(a) space cadet

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VicNicSor

Banned
Russian
— I'm sure I didn't get it. They were looking for an "earth mother" type. I overheard the director say I was more space cadet.
What Women Want, film

Why do you think there's no article before "space cadet" while there is before "earth mother type"?
Thanks.
 
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  • Franco-filly

    Senior Member
    English - Southern England
    There's no article because he/she [the director] is not say that they are "a space cadet" but that they "are more space cadet material / have the makings of a space cadet / have the qualities that a space cadet would have."
     

    VicNicSor

    Banned
    Russian
    There's no article because he/she [the director] is not say that they are "a space cadet" but that they "are more space cadet material / have the makings of a space cadet / have the qualities that a space cadet would have."
    Then it should have been "more of a space cadet", no? Because "space cadet" is not an uncountable noun or an adjective...
     

    sdgraham

    Senior Member
    USA English
    Then it should have been "more of a space cadet", no? Because "space cadet" is not an uncountable noun or an adjective...
    Not necessary.
    Just like I can say "He's more philosopher than comedian."
    Because that's the way we say it, which always trumps so-called "rules."
     

    VicNicSor

    Banned
    Russian
    Not necessary.
    Just like I can say "He's more philosopher than comedian."
    Because that's the way we say it, which always trumps so-called "rules."
    I.e., in this case, 'philosopher' and 'comedian' do act as if they were adjectives, do I correctly understand?
     

    sound shift

    Senior Member
    English - England
    There's no article because he/she [the director] is not say that they are "a space cadet" but that they "are more space cadet material / have the makings of a space cadet / have the qualities that a space cadet would have."
    Yes, but the meaning could be figurative: "space cadet" can mean "out of touch with reality", "a bit weird" (at least in BrE).
     

    sdgraham

    Senior Member
    USA English
    I.e., in this case, 'philosopher' and 'comedian' do act as if they were adjectives, do I correctly understand?
    Just like "space cadet," in my opinion.
    Note the following from Wiki:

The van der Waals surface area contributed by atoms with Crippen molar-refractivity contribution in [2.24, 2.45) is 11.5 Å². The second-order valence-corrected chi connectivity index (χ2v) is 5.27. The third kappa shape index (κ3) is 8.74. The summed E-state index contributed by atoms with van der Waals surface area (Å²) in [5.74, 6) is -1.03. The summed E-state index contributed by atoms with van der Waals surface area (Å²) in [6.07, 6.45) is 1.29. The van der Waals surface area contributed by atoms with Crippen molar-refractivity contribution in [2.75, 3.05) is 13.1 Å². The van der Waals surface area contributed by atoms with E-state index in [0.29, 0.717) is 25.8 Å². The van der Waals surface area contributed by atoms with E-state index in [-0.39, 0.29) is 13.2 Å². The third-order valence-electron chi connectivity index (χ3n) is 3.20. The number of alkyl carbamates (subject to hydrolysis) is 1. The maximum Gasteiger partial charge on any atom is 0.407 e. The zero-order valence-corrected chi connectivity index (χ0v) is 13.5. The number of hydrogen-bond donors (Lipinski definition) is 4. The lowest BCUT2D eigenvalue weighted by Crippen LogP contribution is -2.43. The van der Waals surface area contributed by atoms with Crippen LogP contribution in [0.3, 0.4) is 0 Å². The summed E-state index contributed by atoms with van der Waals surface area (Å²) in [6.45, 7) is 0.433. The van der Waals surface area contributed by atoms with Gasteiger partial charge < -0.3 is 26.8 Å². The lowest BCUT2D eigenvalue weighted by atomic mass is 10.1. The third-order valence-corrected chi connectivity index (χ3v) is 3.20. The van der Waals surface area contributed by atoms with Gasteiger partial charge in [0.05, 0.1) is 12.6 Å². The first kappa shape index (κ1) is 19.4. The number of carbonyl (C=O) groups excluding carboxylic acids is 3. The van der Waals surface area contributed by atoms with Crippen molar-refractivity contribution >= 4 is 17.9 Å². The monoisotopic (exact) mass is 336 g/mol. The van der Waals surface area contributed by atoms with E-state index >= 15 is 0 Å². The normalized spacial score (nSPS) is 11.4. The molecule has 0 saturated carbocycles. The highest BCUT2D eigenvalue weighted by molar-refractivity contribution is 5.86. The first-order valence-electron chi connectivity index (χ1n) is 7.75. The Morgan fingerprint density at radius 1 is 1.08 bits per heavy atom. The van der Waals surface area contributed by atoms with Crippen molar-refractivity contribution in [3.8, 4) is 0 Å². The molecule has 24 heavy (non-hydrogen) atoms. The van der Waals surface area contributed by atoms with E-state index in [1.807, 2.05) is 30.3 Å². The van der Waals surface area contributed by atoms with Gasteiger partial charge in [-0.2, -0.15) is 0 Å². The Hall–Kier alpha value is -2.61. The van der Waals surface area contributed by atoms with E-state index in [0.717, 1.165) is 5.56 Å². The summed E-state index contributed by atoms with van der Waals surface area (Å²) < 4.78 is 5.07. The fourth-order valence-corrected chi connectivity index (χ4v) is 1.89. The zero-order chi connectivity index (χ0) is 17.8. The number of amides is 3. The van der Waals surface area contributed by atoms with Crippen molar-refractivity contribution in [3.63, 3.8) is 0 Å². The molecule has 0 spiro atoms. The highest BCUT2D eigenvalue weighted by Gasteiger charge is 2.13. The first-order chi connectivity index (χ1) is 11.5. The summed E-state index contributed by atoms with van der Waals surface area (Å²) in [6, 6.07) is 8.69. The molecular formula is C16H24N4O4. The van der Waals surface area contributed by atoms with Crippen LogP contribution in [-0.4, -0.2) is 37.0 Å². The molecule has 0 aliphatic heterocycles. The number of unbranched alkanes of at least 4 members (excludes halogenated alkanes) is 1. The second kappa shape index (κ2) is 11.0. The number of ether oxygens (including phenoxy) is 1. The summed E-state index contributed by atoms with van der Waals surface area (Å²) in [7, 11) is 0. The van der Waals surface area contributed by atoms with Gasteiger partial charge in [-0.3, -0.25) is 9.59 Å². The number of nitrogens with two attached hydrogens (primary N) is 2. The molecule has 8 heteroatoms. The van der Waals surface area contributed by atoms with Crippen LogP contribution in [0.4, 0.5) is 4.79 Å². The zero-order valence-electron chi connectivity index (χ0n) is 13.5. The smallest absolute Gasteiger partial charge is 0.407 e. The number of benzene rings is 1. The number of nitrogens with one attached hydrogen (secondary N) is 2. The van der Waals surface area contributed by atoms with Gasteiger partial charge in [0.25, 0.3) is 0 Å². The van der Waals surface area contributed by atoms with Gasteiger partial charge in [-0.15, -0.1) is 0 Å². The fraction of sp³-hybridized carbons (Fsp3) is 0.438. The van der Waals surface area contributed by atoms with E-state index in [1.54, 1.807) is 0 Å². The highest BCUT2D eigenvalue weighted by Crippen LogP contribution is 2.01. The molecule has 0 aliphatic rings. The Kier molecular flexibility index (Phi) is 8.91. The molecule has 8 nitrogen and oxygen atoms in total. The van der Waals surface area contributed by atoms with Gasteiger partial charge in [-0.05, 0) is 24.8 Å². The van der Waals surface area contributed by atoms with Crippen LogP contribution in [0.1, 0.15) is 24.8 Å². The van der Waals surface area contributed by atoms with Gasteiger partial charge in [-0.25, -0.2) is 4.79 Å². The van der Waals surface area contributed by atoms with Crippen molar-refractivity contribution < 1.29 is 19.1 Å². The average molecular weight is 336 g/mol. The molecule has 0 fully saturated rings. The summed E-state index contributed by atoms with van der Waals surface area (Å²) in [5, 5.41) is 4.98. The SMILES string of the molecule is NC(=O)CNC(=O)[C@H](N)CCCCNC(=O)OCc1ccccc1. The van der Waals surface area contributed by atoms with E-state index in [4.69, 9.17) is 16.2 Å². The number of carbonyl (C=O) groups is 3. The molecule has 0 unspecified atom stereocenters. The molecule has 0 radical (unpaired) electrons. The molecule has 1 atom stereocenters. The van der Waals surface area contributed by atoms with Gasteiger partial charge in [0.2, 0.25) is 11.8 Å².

"The popular meanings of "space cadet" later shifted in popular culture away from astronaut-in-training to indicate, by the 1960s, an "eccentric person disconnected with reality" (often implying an intimacy with hallucinogenic drugs) although by the 2010s, drug use was rarely implied by this phrase, nor was low intelligence implied; "space cadet" was more simply associated with "spacing out," wandering from present concerns, especially of others present, and being a "space case." Both the "trainee astronaut" and "person regarded as being out of touch with reality" entered the Oxford English Dictionary, though by 2014 Oxford noted that, in American English, the phrase had also recouped the positive connotations originally meant by Heinlein and Joseph Greene, the Tom Corbett, Space Cadet writer: "An enthusiast for space travel, typically a young person."
     

    VicNicSor

    Banned
    Russian
    I didn't think of the literal meaning of "space cadet", because all dictionaries have it as in expression:)

    Just to clarify it please, am I correct that all the below could work in the OP?:

    I was more space cadet
    I was more a space cadet
    I was more of a space cadet
     

    VicNicSor

    Banned
    Russian
    Ditto.

    It's an adjective, just as earth mother is in that sentence.
    But earth mother is a noun group which modifies another noun, "type". "Space cadet", however, modifies nothing.

    If it had not been for "type", earth mother without the article would be just wrong, wouldn't it?
     

    Myridon

    Senior Member
    English - US
    Here are three sentences that have the same meaning:
    I was more of an earth mother type than I was a space cadet type.
    I was more of an earth mother than I was a space cadet.
    I was more earth mother than space cadet.
    The OP mixes two of these and loses the parallel style but not the meaning.
     

    dojibear

    Senior Member
    English - Northeast US
    I overheard the director say I was more space cadet.
    What Women Want, film

    Why do you think there's no article before "space cadet" while there is before "earth mother type"?
    In my opinion the director is using "space cadet" as an adjective, not as a noun. That is why it is missing an article.

    Why do I think that? Because it is missing an article.

    Here the adjective phrase "space cadet" refers to your style, your personality, your "type".
     

    VicNicSor

    Banned
    Russian
    Thank you everybody.
    I was more of an earth mother type than I was a space cadet type.
    I was more of an earth mother than I was a space cadet.
    Could these two also work with "of" being removed?
    I was more an earth mother type than I was a space cadet type.
    I was more an earth mother than I was a space cadet.
     
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